U of C number one… in rugs

Canada’s largest rug collection now resides at the University of Calgary’s Nickle Arts Museum.


Dr. Lloyd Erikson, a retired University of Alberta anatomy professor, donated 60 textile pieces valued at $2.5 million. As well, Erikson provided a $1.6 million endowment. The Jean and Marie Erikson Rug Collection, named after Dr. Erikson’s wife and mother, is the largest gift the U of C has received for the arts.


"I think this is absolutely fabulous," said Nickle Arts Museum Director Dr. Ann Davis. "This is very important for the museum and U of C and it’s important for Calgary and Canada. Canada is a wonderfully multicultural country. We don’t often have the opportunity to show that."


The rugs date from the 16th to the 20th centuries, and most originate from Turkey, Persia or the Caucasus regions of East Asia. Dr. Erikson bought his first rug in 1949 in Lebanon when he taught physics and algebra.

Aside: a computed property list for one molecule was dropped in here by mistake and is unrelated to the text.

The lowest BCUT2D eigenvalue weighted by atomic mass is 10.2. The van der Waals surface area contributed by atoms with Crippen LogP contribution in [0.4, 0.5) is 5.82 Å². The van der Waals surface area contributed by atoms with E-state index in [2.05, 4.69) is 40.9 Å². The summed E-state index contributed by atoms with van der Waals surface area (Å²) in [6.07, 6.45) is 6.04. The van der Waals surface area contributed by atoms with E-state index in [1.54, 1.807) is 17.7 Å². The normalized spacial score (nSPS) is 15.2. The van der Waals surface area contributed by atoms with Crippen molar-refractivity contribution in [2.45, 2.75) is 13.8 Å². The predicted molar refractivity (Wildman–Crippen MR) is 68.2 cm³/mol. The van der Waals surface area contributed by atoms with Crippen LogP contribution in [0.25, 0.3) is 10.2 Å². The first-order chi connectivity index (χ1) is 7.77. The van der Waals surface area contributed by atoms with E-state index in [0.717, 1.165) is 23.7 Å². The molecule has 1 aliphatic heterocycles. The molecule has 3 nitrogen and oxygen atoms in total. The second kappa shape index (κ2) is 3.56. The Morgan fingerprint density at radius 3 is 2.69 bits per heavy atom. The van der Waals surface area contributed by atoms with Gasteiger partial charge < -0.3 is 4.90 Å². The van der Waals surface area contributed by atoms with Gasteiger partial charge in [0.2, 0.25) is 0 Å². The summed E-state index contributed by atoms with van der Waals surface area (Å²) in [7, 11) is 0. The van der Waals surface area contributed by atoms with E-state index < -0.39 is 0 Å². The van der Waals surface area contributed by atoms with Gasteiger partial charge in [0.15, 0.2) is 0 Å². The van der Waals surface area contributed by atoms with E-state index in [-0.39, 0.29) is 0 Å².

"The maids would always put the rugs out on the balconies in the sunshine," recalled Dr. Erikson. "In the morning you could see this wonderful demonstration of the town’s rugs being aired, and that’s where I saw the variety of the rugs–it really captured my imagination."


His hobby turned serious in 1988. Dr. Erikson decided to donate the collection because of his favourable impression of Dr. Davis and a life changing experience.


"A year ago, I almost died," said Dr. Erikson at the Sept. 22 press conference. "God or the powers that be made that a wake up call. Whatever you’re going to do, do."


Professor Emeritus Dr. Jed Irwin met Dr. Erikson when Dr. Irwin decided to guest curate an exhibit on rugs. The exhibit showcased rugs from Alberta collectors, including Dr. Erikson.


Dr. Irwin believes this collection could be studied in many different fields such as cultural anthropology, gender politics, religion or economics. He also believes the rugs provide first hand information, unlike slides used in art classes.


"You look at them, you touch them," said Dr. Irwin. "It separates them from paintings."


Admission to the Nickle is free for U of C students.

Leave a comment

Your email address will not be published.